One time or another we’ve all been there (OK so almost all then), in a job interview, a project interview, applied for a position or role, perhaps a little excited or better/worse, over-excited, nervous, exalted and/or over-exalted.
You might have spent the previous morning, day, evening and even night (with little sleep) pondering over what might happen, how things will go, trying to prepare yourself for possible questions, maybe rehearse approaches, in short, possibly spending a whole lot of time … in vain.
What can go wrong ….
might, go wrong. So due to aforementioned reasons, you wake up that important morning/day, tired, uncertain, worried, all while your head and (those functioning) brain cells takes you out on a meaningless spin.
A good recipe for (instant) panic attack? Could be, we’re all different but some might, given such circumstances, head there.
The degree of success with what lies ahead may be destroyed by over-compensating potential lack of energy with caffeine, gulping down a few mugs too many. So at the time when you arrive for the interview, your mind, still worried, concerned, kicks into hyper mode, and you perform the grandest verbal overkill ever.
Too much coffee might lead to otherwise well functioning social antennas and receivers to remain more or less switched off. And the inner voice, the gut feeling, if such exists, urging you to calm down, talk less, listen more, pay attention, is overridden completely. Ack….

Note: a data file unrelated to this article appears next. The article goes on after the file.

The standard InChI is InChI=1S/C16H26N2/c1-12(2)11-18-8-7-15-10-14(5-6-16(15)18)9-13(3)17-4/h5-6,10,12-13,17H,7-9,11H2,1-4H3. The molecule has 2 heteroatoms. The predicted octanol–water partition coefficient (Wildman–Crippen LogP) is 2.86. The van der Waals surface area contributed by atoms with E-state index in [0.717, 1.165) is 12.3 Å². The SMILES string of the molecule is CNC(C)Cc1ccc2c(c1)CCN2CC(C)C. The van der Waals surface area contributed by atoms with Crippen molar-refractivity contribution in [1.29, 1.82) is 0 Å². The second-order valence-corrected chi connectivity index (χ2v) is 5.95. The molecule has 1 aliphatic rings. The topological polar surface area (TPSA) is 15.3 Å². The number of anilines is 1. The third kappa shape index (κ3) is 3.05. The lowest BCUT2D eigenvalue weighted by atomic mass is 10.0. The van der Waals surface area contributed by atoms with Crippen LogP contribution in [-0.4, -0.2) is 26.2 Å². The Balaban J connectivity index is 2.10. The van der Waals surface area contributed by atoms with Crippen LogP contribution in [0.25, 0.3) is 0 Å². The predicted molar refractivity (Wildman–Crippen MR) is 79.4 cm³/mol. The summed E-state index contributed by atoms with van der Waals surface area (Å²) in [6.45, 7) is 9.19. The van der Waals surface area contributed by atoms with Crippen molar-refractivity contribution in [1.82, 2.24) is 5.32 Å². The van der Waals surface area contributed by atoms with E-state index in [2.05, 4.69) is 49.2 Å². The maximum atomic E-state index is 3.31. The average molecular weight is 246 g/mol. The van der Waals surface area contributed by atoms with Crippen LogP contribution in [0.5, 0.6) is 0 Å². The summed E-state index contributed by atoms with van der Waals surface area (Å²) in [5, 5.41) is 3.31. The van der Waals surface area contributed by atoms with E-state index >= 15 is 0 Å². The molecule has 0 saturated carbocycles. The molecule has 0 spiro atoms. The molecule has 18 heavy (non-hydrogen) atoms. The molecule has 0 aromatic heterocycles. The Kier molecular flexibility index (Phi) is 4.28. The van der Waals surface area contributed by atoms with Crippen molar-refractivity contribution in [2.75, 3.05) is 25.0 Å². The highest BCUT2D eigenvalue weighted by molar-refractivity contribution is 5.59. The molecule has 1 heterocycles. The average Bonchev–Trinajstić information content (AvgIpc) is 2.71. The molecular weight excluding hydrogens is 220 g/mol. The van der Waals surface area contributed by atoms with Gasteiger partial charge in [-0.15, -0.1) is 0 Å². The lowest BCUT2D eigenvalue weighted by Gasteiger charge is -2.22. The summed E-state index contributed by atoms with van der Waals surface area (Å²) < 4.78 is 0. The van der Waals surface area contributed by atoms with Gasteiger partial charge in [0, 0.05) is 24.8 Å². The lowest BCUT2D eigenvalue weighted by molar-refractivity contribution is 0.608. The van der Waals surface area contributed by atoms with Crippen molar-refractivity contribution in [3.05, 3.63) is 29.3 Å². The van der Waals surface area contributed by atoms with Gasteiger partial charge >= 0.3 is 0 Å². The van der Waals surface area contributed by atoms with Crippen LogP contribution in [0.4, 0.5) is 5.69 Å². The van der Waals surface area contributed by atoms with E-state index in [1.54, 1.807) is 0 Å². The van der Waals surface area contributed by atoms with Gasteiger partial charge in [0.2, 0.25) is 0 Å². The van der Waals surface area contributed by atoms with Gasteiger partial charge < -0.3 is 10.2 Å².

It may help equally little, while antennas along with social intelligence remains in off-mode, you’re being asked to talk or tell about yourself, and you (completely) fail to set a (limited) time for yourself. This surely is, or rather can be, a part of the interview that quickly morphs into a disaster. Most people when asking this question, don’t’ mean for you to unfold your complete life’s story, or with turbo-mouth speed blurt out everything you’ve accomplished from cradle to.. yes precisely, the interview.
Therefore, a few reminders
So, what advice would I give …. well, if you’re a talker, don’t drink more than one (modest) cup of coffee before heading into the interview. But the best might actually be to drop coffee that day, at least in the morning, switch to tea, preferably herb tea. Chamomille has excellent properties in this respect, and works well for the most of us.
Even if you’re dead tired, the caffeine quite likely won’t do you any good, in fact it can indirectly cause irreparable damage to the vital first impression. From then on you’ll have a tough time winding yourself down. If you’re not a talker, the above still applies, for what doesn’t come out in a natural pace, speed or sound volume, certainly won’t be aided by too much coffee.
When asked to tell or talk about yourself condense this part down into 2-3 minutes maximum, give a brief resume in a balanced, relevant way. If asked, talk (a little) more. Don’t take over the show completely, even if it might seem you get an open invitation to do so.
Alright, if shit happened well, there’s always a next time, that one train you tried to catch isn’t the only one passing through your life’s station, others will arrive, it does for all of us. But as you find yourself there, down at the/your station, waiting for the next train, the next opportunity, it is sensible to reflect on and make use of recent experiences.